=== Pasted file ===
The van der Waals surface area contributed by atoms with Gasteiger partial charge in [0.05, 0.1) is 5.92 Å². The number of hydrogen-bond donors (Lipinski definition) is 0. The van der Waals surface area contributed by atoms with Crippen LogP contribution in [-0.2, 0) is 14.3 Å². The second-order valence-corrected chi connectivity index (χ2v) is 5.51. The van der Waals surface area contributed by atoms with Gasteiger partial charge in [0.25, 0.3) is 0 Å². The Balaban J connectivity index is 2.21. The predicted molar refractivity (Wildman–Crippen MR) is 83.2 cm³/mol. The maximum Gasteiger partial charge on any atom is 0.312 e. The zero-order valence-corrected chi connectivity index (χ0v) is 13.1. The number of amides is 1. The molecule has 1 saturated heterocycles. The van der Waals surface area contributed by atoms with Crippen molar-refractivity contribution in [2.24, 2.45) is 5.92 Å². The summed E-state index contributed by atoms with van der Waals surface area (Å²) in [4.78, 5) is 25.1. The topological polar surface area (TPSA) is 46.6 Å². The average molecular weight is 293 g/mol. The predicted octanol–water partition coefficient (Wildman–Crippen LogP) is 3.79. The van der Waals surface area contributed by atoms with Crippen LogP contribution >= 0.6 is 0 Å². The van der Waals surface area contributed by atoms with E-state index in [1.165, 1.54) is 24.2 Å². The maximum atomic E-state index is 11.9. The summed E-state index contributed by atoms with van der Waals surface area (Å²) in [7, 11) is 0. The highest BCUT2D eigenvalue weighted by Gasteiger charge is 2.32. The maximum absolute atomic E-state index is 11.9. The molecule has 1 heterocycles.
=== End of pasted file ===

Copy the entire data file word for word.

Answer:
The van der Waals surface area contributed by atoms with Gasteiger partial charge in [0.05, 0.1) is 5.92 Å². The number of hydrogen-bond donors (Lipinski definition) is 0. The van der Waals surface area contributed by atoms with Crippen LogP contribution in [-0.2, 0) is 14.3 Å². The second-order valence-corrected chi connectivity index (χ2v) is 5.51. The van der Waals surface area contributed by atoms with Gasteiger partial charge in [0.25, 0.3) is 0 Å². The Balaban J connectivity index is 2.21. The predicted molar refractivity (Wildman–Crippen MR) is 83.2 cm³/mol. The maximum Gasteiger partial charge on any atom is 0.312 e. The zero-order valence-corrected chi connectivity index (χ0v) is 13.1. The number of amides is 1. The molecule has 1 saturated heterocycles. The van der Waals surface area contributed by atoms with Crippen molar-refractivity contribution in [2.24, 2.45) is 5.92 Å². The summed E-state index contributed by atoms with van der Waals surface area (Å²) in [4.78, 5) is 25.1. The topological polar surface area (TPSA) is 46.6 Å². The average molecular weight is 293 g/mol. The predicted octanol–water partition coefficient (Wildman–Crippen LogP) is 3.79. The van der Waals surface area contributed by atoms with Crippen LogP contribution >= 0.6 is 0 Å². The van der Waals surface area contributed by atoms with E-state index in [1.165, 1.54) is 24.2 Å². The maximum atomic E-state index is 11.9. The summed E-state index contributed by atoms with van der Waals surface area (Å²) in [7, 11) is 0. The highest BCUT2D eigenvalue weighted by Gasteiger charge is 2.32. The maximum absolute atomic E-state index is 11.9. The molecule has 1 heterocycles.